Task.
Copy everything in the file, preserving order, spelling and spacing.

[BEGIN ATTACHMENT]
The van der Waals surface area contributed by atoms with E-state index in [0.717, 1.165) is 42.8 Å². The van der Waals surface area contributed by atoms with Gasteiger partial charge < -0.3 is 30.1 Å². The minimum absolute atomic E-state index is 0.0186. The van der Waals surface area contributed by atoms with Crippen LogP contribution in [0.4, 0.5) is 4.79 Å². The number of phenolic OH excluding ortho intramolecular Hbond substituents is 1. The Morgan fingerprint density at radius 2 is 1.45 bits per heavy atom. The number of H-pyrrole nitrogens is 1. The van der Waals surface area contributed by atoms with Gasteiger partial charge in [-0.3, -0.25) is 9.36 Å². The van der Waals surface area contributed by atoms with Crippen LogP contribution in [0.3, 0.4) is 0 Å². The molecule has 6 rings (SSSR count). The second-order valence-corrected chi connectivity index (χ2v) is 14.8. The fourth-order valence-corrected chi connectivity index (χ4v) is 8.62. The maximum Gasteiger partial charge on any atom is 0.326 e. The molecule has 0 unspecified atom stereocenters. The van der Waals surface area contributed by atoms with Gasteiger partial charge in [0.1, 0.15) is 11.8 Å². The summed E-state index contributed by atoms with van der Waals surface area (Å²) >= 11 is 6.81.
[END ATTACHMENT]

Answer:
The van der Waals surface area contributed by atoms with E-state index in [0.717, 1.165) is 42.8 Å². The van der Waals surface area contributed by atoms with Gasteiger partial charge < -0.3 is 30.1 Å². The minimum absolute atomic E-state index is 0.0186. The van der Waals surface area contributed by atoms with Crippen LogP contribution in [0.4, 0.5) is 4.79 Å². The number of phenolic OH excluding ortho intramolecular Hbond substituents is 1. The Morgan fingerprint density at radius 2 is 1.45 bits per heavy atom. The number of H-pyrrole nitrogens is 1. The van der Waals surface area contributed by atoms with Gasteiger partial charge in [-0.3, -0.25) is 9.36 Å². The van der Waals surface area contributed by atoms with Crippen LogP contribution in [0.3, 0.4) is 0 Å². The molecule has 6 rings (SSSR count). The second-order valence-corrected chi connectivity index (χ2v) is 14.8. The fourth-order valence-corrected chi connectivity index (χ4v) is 8.62. The maximum Gasteiger partial charge on any atom is 0.326 e. The molecule has 0 unspecified atom stereocenters. The van der Waals surface area contributed by atoms with Gasteiger partial charge in [0.1, 0.15) is 11.8 Å². The summed E-state index contributed by atoms with van der Waals surface area (Å²) >= 11 is 6.81.